John likes to see at night while driving. Here is his headlight solution:
In case anyone is interested (and I'll bet they are), I just found some new headlight bulbs in the J.C. Whitney catalog. They replace the stock 9007's. The stock bulbs are 55/60 watts. The new bulbs are 80/100 watts. Much brighter than stock. They are "FOR OFF-ROAD USE ONLY" yeah, right. (D.O.T. limits bulb wattage to the stock values) They will certainly give the car the lighting it needs to match it's speed. I often found myself out driving the stock lights. Whitney also caries 9004, 9005, and 9006 bulbs for other auto's as well. This is the only place I've been able to find better bulbs. The cost of the bulbs is $14.95 each. I believe it may be necessary to up the fuse a few amps.....not sure yet.
I have recently installed the high powered (80/100) watt bulbs in my car and
can report the following. When testing the original amp draw for the
standard bulbs versus the new bulbs, amp draw would indicate the new high
wattage bulbs actually put out 68/80 watts
based on the current draw. They could however be 80/100 based on efficiency. They do however seem to be much better than stock. From what I can tell, changing the fuse should not be necessary. (However if it is, there are 2-20 amp spares under the fuse
cover). The current draw I saw hopefully will not cause any undue stress on the circuitry or DRL module. Personally, I'm willing to take the chance since the stock lights suck so bad. However, if you are going to install these bulbs, don't blame me if you have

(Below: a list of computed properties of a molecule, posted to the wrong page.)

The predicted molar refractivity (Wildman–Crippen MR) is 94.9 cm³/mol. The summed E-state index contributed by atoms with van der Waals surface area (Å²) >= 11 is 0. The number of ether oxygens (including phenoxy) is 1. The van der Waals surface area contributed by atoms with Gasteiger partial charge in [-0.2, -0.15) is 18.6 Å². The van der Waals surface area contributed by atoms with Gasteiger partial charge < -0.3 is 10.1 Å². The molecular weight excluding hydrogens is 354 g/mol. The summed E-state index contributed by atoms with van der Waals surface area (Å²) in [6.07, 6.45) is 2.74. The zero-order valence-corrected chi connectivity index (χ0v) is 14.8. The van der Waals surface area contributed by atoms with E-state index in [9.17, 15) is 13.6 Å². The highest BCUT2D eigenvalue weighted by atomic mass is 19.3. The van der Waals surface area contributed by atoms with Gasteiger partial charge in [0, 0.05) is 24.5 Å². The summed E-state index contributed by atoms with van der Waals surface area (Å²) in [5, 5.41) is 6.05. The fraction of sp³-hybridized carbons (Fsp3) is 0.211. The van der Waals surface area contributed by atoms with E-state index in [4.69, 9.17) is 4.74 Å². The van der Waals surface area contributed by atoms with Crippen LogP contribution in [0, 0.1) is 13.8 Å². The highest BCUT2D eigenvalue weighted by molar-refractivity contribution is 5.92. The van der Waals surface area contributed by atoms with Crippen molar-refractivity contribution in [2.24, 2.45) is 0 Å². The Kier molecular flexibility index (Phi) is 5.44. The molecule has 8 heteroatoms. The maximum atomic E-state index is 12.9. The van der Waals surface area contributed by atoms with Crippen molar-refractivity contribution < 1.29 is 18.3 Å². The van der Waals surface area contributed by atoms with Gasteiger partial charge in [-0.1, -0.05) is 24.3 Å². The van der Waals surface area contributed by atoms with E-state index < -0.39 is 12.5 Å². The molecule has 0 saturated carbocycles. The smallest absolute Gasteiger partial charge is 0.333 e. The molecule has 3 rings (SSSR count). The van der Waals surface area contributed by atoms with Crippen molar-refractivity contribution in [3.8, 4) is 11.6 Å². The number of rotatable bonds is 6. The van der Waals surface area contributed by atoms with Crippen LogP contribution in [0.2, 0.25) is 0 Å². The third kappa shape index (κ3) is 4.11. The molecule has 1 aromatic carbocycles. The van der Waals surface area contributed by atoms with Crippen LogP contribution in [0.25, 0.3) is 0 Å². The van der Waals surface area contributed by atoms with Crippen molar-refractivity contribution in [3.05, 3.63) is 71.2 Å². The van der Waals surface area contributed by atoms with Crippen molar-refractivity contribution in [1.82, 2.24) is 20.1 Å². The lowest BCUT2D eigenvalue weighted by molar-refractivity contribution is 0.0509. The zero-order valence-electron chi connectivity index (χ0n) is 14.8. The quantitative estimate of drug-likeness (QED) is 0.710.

any problems. So far these bulbs seem to work MUCH better than the factory birthday candles.
Thanks to Tim Wright for this Headlight Adjustment Tip:
For some reason all the 96+ SHOs come from the factory with the headlights aimed at ground directly before the car. This erroneously gives the impression that the headlights are the pits which is not true, they are just poorly aimed. The simple solution if your car is still under warranty tell the dealership to "fix it."
Otherwise, for "do it yourself" types Ford has made it an easy task - if you have the correct tools. Otherwise the tools are inexpensive. Each headlamp unit has a bubble level (3) built in to assist in adjustment. The only tool needed is an inexpensive Torx #15 which is like a Allen wrench of sorts. In a pinch a 7 mm socket or wrench will work..
First you need to park your car on a dead level surface, then open the hood. Each headlamp unit has two adjustment screws behind the unit. The inboard screw (1) on each unit controls "toe in" - left and right adjustment and typically need not be touched.
What you need probably need is the vertical adjustment screw (4) to pull the beam up, they have all been set too low at the factory so far. Using either a Torx # 15 or a 7 mm wrench adjust the screw until the bubble is centered. Use a delicate touch, the bubble is lively and it will over shoot the mark if you use a heavy touch. If the bubble is not visible either the parking spot is not level or the headlamps are way too high or low. If you are certain the parking spot is level you can use the adjustment screw to chase the bubble to center.
For a simple adjustment you will be rewarded with much better night visibility.